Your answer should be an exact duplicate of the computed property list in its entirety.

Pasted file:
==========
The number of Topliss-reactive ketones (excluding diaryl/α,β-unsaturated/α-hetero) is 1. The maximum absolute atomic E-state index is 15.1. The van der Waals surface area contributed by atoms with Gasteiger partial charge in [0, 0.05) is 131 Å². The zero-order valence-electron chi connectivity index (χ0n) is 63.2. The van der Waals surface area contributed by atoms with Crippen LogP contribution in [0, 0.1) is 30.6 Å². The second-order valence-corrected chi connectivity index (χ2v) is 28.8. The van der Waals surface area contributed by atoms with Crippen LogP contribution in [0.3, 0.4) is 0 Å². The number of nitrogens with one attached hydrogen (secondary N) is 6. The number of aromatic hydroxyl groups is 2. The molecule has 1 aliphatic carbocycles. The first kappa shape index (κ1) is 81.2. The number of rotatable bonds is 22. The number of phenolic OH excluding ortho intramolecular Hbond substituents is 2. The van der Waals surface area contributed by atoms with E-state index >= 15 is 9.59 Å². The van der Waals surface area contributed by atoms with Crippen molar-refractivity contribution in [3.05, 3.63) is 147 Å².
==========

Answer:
The number of Topliss-reactive ketones (excluding diaryl/α,β-unsaturated/α-hetero) is 1. The maximum absolute atomic E-state index is 15.1. The van der Waals surface area contributed by atoms with Gasteiger partial charge in [0, 0.05) is 131 Å². The zero-order valence-electron chi connectivity index (χ0n) is 63.2. The van der Waals surface area contributed by atoms with Crippen LogP contribution in [0, 0.1) is 30.6 Å². The second-order valence-corrected chi connectivity index (χ2v) is 28.8. The van der Waals surface area contributed by atoms with Crippen LogP contribution in [0.3, 0.4) is 0 Å². The number of nitrogens with one attached hydrogen (secondary N) is 6. The number of aromatic hydroxyl groups is 2. The molecule has 1 aliphatic carbocycles. The first kappa shape index (κ1) is 81.2. The number of rotatable bonds is 22. The number of phenolic OH excluding ortho intramolecular Hbond substituents is 2. The van der Waals surface area contributed by atoms with E-state index >= 15 is 9.59 Å². The van der Waals surface area contributed by atoms with Crippen molar-refractivity contribution in [3.05, 3.63) is 147 Å².